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About SickKids

June 29, 2012

SickKids researchers weigh in on Humpty Dumpty’s traumatic fall

By: Daniella Vasilovsky

Humpty Dumpty sat on a wall, Humpty Dumpty had a great fall. All the king’s horses and all the king’s men, couldn’t put Humpty back together again.

How will Humpty receive treatment? Will he suffer any short or long-term effects? How can we prevent Humpty from falling again in the future?

These questions were addressed as community members gathered to learn about traumatic brain injury (TBI) at the Hard Rock Cafe, Toronto on Wednesday, June 27. SickKids researchers, Drs. Jamie Hutchinson and Maureen Dennis and PhD candidate Linda Rothman, led the discussion at SickKids Cafe Scientifique - Humpty Dumpty had a great Fall: Prevention, treatment, outcomes for traumatic brain injury, engaging the audience and providing their insights.

Dr. Jamie Hutchinson
, critical care physician and scientist at SickKids, kicked off the discussion by naming TBI as the most common cause of death and acquired disability in children. Despite the advancements in scientific research, the prevalence of TBI in children is increasing, causing the hospitalization of one in 1000 people under the age of 20. Hutchison emphasized that TBI is not an outcome, but the start of a misdiagnosed, misunderstood and under-funded neurological disease. His presentation stated that individuals who sustain brain injuries should be granted personalized therapy in order to live a healthy, independent and satisfying lifestyle.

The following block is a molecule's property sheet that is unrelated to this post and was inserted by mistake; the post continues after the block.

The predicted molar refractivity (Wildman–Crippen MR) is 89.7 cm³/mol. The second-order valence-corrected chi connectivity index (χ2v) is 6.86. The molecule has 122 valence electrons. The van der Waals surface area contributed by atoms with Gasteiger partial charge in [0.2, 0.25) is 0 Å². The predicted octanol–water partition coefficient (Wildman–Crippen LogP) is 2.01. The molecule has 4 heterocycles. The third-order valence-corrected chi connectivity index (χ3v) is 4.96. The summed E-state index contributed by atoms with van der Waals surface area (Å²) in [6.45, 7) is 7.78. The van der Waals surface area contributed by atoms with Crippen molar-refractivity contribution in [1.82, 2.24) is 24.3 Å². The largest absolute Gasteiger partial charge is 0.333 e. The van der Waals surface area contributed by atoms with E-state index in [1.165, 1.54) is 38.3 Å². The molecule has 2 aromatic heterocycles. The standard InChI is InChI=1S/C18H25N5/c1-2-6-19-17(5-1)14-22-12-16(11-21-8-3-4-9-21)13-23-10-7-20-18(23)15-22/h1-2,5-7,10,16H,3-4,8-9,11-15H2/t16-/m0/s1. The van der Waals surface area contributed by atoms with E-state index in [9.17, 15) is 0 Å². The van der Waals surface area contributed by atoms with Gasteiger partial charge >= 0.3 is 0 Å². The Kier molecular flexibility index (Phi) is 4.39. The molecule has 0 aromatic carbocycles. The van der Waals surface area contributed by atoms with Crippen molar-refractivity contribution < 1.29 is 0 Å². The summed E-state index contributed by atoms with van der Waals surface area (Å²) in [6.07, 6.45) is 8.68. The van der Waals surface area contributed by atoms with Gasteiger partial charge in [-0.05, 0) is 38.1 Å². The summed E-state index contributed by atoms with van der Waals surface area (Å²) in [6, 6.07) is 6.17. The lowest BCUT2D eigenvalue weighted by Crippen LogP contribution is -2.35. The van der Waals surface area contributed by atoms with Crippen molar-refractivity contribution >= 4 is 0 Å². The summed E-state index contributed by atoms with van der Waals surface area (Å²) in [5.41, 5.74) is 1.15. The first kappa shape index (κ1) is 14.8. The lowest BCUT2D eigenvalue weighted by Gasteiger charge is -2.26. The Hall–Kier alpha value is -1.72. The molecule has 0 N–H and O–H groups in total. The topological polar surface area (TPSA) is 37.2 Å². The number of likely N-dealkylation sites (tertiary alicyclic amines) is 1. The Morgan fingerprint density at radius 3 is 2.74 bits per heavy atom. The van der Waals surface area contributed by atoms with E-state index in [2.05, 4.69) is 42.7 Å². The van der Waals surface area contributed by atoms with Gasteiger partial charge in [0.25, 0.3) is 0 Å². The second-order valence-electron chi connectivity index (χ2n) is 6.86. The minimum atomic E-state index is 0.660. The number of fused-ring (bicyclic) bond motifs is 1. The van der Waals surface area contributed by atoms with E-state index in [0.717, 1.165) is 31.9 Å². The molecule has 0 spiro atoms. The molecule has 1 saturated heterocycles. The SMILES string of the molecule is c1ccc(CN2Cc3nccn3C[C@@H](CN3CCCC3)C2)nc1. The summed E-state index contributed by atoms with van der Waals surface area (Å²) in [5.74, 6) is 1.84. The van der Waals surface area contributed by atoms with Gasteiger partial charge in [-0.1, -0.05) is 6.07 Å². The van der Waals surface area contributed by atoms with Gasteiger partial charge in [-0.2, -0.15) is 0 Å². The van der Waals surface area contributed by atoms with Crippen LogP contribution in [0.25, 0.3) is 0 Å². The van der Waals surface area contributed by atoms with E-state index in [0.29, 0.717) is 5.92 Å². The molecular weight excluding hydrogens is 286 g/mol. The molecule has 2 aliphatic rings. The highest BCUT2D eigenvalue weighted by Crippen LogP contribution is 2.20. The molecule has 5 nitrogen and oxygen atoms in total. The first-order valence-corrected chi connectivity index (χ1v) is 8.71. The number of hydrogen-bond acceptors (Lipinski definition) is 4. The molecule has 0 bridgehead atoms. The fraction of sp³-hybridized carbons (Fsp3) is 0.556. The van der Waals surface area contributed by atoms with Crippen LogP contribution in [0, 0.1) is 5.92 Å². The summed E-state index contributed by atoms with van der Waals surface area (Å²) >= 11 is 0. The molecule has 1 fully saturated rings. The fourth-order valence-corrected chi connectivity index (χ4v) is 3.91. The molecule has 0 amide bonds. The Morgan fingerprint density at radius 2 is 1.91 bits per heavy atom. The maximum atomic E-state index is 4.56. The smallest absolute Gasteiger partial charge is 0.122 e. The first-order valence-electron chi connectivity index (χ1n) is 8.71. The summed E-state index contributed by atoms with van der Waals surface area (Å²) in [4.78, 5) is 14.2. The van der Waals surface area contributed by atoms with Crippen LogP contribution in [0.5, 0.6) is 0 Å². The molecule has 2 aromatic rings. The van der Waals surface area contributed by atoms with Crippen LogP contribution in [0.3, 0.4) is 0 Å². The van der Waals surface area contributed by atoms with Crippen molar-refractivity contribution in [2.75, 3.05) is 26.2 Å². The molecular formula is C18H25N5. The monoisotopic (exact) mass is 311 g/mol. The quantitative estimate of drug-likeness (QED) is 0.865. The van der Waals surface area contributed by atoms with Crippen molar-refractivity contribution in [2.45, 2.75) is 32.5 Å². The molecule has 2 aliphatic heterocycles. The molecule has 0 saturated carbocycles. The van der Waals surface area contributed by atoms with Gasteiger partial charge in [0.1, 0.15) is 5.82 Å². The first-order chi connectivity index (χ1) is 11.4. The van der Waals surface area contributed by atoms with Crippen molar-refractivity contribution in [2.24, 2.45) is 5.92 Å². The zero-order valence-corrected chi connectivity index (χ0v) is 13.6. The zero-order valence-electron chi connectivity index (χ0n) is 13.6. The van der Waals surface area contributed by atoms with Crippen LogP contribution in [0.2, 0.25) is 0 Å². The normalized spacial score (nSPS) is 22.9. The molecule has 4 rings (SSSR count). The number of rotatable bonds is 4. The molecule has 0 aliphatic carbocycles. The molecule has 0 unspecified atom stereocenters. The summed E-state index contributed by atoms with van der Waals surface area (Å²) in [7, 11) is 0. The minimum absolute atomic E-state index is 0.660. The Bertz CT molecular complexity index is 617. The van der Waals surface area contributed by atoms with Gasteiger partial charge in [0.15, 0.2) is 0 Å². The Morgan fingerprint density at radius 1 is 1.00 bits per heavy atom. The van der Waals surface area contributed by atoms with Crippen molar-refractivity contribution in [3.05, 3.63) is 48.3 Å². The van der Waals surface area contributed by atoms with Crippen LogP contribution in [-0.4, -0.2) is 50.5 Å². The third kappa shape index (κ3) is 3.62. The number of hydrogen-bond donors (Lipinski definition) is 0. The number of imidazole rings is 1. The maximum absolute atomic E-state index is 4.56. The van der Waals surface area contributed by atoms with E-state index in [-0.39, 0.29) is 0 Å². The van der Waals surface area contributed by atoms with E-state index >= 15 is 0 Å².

Dr. Maureen Dennis, senior scientist in psychology at SickKids, furthered the conversation by focusing on the behavioural, educational and psychosocial outcomes of acquired TBI. She discussed the importance of considering an individual’s social world and seeking out a prediction model to identify specific personal characteristics that will allow for targeted intervention to achieve better outcomes.

Dr. Linda Rothman, PhD candidate at the Institute of Medical Science, U of T, added to the Humpty allegory with her research on brain injury prevention. She stressed that brain injuries are not accidents and are both predictable and preventable. Proper education, physical engineering, legislation enforcement –the three Es- are proactive strategies that Rothman adds, will aid in the prevention and reduction of TBI among children.

As the speakers concluded the discussion, the moderator, Jane Gibson, Couchiching Institute on Public Affairs, opened up the floor for a question and answer session. A range of questions were asked, from whether the new mandatory legislation of bicycle helmets has reduced TBI among children, to if it was possible for the social and personality changes in children post- TBI to be reversed. Overall, the audience was very engaged and offered their own perspectives on brain injury in children.

This Cafe Scientifique portrays SickKids commitment to reducing the impact of traumatic brain injury in children and our ongoing dedication to Healthier Children. A Better World. Community based discussions like Cafe Scientifique enable SickKids to include the public in knowledge translation of health issues affecting children.  

SickKids Cafe Scientifique is supported by the SickKids Research Institute, the Canadian Institutes of Health Research and the Couchiching Institute on Public Affairs. Stay tuned to our SickKids events calendar for upcoming Café Scientifiques.